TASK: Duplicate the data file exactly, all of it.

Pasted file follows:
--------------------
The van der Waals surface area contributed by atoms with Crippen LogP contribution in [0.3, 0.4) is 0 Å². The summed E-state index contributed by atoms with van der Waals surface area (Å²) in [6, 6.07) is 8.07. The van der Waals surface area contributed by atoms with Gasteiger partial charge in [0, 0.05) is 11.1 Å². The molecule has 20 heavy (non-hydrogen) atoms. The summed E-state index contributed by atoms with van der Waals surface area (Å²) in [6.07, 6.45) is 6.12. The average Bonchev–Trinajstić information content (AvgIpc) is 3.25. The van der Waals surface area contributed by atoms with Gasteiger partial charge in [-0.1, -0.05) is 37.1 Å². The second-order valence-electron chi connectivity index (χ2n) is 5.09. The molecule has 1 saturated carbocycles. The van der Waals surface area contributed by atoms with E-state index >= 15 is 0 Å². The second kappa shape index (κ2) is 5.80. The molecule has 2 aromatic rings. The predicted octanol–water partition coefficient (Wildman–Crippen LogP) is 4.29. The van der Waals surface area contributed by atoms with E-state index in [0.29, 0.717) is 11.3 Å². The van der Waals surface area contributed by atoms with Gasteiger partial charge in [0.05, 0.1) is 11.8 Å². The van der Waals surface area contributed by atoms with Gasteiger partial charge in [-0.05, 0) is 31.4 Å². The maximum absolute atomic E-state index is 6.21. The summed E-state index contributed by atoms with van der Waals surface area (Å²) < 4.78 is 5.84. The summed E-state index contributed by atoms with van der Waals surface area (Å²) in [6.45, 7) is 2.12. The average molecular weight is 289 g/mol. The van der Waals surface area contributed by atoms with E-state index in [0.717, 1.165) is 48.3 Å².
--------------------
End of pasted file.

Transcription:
The van der Waals surface area contributed by atoms with Crippen LogP contribution in [0.3, 0.4) is 0 Å². The summed E-state index contributed by atoms with van der Waals surface area (Å²) in [6, 6.07) is 8.07. The van der Waals surface area contributed by atoms with Gasteiger partial charge in [0, 0.05) is 11.1 Å². The molecule has 20 heavy (non-hydrogen) atoms. The summed E-state index contributed by atoms with van der Waals surface area (Å²) in [6.07, 6.45) is 6.12. The average Bonchev–Trinajstić information content (AvgIpc) is 3.25. The van der Waals surface area contributed by atoms with Gasteiger partial charge in [-0.1, -0.05) is 37.1 Å². The second-order valence-electron chi connectivity index (χ2n) is 5.09. The molecule has 1 saturated carbocycles. The van der Waals surface area contributed by atoms with E-state index >= 15 is 0 Å². The second kappa shape index (κ2) is 5.80. The molecule has 2 aromatic rings. The predicted octanol–water partition coefficient (Wildman–Crippen LogP) is 4.29. The van der Waals surface area contributed by atoms with E-state index in [0.29, 0.717) is 11.3 Å². The van der Waals surface area contributed by atoms with Gasteiger partial charge in [0.05, 0.1) is 11.8 Å². The van der Waals surface area contributed by atoms with Gasteiger partial charge in [-0.05, 0) is 31.4 Å². The maximum absolute atomic E-state index is 6.21. The summed E-state index contributed by atoms with van der Waals surface area (Å²) < 4.78 is 5.84. The summed E-state index contributed by atoms with van der Waals surface area (Å²) in [6.45, 7) is 2.12. The average molecular weight is 289 g/mol. The van der Waals surface area contributed by atoms with E-state index in [0.717, 1.165) is 48.3 Å².